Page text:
Ukip’s former leader in Northern Ireland has said he would break the law to pull down an Irish language sign if one was erected on his street.
David McNarry, a one-time senior member of the Ulster Unionist Party, compared his potential unlawful activity to the suffragette movement.
The former Assembly member was commenting on the prospect of an Irish Language Act featuring in any deal between Sinn Fein and the Democratic Unionists to restore powersharing in Northern Ireland.
Mr McNarry said, if such legislation resulted in Irish language signs being placed on the Co Down street where he lives, he would haul it down.
He told BBC Radio Ulster’s Nolan Show that erecting gaelic signs in unionist areas would be “offensive and disrespectful” to his culture.
“What I am actually advocating is unionism taking a stand now, saying that ‘look, enough is enough’,” he said.
“We don’t need Irish language signs at the bottom of my road. I know the name of my road, I know where I am going when I go up it.”
He added: “I would take the sign down. It wouldn’t be lawful and I think that is the notice that has to go out because there will be resentment to this and there will be people who will feel as I do, don’t want to break laws, never been in trouble in their lives before but actually want to take a stand.”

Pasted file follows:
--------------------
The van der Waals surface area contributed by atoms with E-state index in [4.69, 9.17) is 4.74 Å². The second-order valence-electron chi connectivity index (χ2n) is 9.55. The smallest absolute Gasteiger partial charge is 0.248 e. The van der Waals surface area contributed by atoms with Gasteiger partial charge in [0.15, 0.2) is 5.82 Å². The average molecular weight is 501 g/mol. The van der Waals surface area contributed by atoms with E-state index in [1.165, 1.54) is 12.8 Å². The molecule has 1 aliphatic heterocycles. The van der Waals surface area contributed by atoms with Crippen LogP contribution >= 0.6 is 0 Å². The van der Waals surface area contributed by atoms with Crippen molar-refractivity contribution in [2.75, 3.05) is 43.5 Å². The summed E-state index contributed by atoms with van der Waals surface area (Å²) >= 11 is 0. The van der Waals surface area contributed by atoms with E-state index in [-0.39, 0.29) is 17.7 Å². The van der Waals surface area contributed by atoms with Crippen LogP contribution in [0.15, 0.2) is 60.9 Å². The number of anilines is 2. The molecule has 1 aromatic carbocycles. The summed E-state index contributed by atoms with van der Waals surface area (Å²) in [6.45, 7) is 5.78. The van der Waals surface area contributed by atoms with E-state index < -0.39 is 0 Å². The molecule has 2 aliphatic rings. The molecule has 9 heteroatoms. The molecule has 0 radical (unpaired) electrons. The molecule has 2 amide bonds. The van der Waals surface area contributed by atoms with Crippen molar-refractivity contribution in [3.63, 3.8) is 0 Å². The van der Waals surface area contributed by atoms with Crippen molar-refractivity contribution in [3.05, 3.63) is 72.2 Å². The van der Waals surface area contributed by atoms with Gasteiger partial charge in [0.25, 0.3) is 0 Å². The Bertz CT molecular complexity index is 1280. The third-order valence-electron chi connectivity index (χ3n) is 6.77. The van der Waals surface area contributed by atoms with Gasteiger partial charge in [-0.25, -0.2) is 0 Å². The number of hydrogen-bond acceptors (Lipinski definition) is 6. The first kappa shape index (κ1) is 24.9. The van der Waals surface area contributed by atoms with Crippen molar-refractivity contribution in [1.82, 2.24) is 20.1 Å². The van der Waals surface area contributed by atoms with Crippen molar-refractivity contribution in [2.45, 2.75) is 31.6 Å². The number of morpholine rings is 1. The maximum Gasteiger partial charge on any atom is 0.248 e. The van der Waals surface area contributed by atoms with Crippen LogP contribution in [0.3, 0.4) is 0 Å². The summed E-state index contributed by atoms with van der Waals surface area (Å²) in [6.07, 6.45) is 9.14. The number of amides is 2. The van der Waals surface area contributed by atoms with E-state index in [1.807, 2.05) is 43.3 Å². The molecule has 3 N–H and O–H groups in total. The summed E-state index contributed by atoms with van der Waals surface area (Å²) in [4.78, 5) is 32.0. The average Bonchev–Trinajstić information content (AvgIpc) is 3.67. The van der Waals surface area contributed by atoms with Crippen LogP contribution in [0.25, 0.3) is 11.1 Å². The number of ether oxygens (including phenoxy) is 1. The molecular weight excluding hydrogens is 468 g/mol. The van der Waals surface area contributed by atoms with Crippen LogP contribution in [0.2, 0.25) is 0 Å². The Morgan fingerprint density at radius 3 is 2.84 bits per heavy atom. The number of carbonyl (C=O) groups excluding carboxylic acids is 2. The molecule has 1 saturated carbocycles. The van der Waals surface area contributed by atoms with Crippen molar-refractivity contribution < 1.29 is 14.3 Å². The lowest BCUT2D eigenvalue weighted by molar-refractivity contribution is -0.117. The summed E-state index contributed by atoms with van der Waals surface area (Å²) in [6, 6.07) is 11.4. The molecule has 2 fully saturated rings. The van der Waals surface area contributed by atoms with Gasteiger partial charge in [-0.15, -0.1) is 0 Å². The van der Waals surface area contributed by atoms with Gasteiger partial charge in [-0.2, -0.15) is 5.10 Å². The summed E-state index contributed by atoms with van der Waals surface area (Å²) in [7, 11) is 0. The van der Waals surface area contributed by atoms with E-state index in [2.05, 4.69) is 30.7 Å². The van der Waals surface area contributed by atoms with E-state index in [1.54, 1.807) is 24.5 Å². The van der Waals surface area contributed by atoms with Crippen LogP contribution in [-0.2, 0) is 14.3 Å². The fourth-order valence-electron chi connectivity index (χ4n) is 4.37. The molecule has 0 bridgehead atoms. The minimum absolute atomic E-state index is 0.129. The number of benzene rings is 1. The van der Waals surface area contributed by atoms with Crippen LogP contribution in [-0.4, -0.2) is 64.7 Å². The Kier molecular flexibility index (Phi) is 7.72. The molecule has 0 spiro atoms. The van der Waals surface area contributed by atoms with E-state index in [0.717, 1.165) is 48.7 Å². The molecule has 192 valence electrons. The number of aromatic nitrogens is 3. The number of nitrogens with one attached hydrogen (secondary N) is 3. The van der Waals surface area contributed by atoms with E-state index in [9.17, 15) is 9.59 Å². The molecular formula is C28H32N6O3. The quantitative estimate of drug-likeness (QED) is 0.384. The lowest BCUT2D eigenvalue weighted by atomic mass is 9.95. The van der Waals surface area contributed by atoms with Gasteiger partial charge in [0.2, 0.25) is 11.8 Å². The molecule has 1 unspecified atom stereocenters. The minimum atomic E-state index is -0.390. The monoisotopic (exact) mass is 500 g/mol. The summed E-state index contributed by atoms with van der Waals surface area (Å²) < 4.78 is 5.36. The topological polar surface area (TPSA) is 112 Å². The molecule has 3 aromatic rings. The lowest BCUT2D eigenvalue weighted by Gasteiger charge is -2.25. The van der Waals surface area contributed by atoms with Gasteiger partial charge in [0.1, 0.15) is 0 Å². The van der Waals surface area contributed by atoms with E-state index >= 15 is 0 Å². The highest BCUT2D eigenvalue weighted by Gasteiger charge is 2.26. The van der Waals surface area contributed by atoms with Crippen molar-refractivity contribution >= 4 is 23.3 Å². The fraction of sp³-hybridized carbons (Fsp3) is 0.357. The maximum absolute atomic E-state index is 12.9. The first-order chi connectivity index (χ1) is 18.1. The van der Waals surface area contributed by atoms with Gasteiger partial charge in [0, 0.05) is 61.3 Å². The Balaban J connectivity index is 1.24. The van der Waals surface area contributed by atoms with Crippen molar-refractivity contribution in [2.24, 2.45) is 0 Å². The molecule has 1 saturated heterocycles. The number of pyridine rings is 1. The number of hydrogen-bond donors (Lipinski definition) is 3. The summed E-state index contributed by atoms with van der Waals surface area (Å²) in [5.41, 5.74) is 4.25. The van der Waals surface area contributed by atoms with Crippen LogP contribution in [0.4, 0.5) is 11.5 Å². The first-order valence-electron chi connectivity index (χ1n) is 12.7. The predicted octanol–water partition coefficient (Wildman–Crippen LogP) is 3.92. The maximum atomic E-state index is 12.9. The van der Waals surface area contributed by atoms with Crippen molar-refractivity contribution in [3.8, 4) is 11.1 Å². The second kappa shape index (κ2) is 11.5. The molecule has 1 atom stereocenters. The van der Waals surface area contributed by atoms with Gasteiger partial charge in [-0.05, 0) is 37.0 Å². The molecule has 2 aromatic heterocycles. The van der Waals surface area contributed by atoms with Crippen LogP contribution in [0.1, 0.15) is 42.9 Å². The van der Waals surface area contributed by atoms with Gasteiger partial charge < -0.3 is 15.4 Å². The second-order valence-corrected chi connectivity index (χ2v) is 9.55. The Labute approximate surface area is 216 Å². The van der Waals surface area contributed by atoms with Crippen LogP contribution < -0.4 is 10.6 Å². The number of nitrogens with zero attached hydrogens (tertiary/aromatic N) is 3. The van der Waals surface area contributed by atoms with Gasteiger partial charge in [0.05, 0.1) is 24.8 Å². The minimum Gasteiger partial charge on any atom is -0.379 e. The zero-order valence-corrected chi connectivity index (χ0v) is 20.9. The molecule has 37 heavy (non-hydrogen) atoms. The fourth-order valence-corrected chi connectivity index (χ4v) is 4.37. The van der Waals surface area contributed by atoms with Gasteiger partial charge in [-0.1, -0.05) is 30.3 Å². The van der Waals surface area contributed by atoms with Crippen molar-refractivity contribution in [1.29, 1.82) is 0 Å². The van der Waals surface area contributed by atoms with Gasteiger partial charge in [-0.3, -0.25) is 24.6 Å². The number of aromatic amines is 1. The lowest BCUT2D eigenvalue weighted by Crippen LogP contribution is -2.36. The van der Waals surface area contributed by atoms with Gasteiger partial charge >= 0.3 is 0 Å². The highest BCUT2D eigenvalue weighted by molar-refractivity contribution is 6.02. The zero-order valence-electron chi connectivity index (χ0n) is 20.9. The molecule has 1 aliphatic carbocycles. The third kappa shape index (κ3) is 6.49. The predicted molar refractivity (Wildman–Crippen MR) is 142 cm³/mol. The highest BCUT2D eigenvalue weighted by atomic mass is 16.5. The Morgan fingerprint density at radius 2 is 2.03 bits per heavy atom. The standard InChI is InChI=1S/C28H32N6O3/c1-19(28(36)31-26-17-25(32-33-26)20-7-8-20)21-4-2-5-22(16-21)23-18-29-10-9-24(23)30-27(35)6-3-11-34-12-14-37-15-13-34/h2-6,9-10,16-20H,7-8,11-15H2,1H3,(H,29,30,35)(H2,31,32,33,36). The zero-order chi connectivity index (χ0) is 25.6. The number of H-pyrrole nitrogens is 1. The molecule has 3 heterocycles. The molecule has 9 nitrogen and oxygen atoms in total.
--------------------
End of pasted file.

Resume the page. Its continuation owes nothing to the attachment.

Mr McNarry said such signage would be about changing the culture of Northern Ireland from a “British dimension to a covert Irish dimension”.
The main sticking point preventing the restoration of devolved government in Northern Ireland is the Irish language.
David McNarry said he was willing to defy the law (Gareth Fuller/PA)
Sinn Fein wants a standalone piece of legislation to protect speakers, an Irish Language Act, but the DUP has long insisted it would only countenance new laws if they also incorporate other cultures, such as Ulster Scots.
There was speculation over the weekend that three pieces of legislation, an Irish Language Act, an Ulster Scots Act and a broader Culture Act, could be a means to satisfy both sides.
Northern Ireland has been without a functioning government since January 2017 and several rounds of talks to resolve the crisis have failed.
However, speculation has been growing that a deal between Sinn Fein and the DUP is imminent.
The DUP/Sinn Fein-led coalition imploded last January amid a row over a botched green energy scheme.
An Irish language protest takes place at the gates of Hillsborough Castle in Belfast (David Young/PA)
That rift subsequently widened to take in long-running disputes over culture, social issues and legacy.
The Prime Minister and Taoiseach travelled to Stormont on Monday to encourage the region’s parties to finally end the impasse.
Theresa May urged them to make “one final push” to strike a deal to salvage powersharing.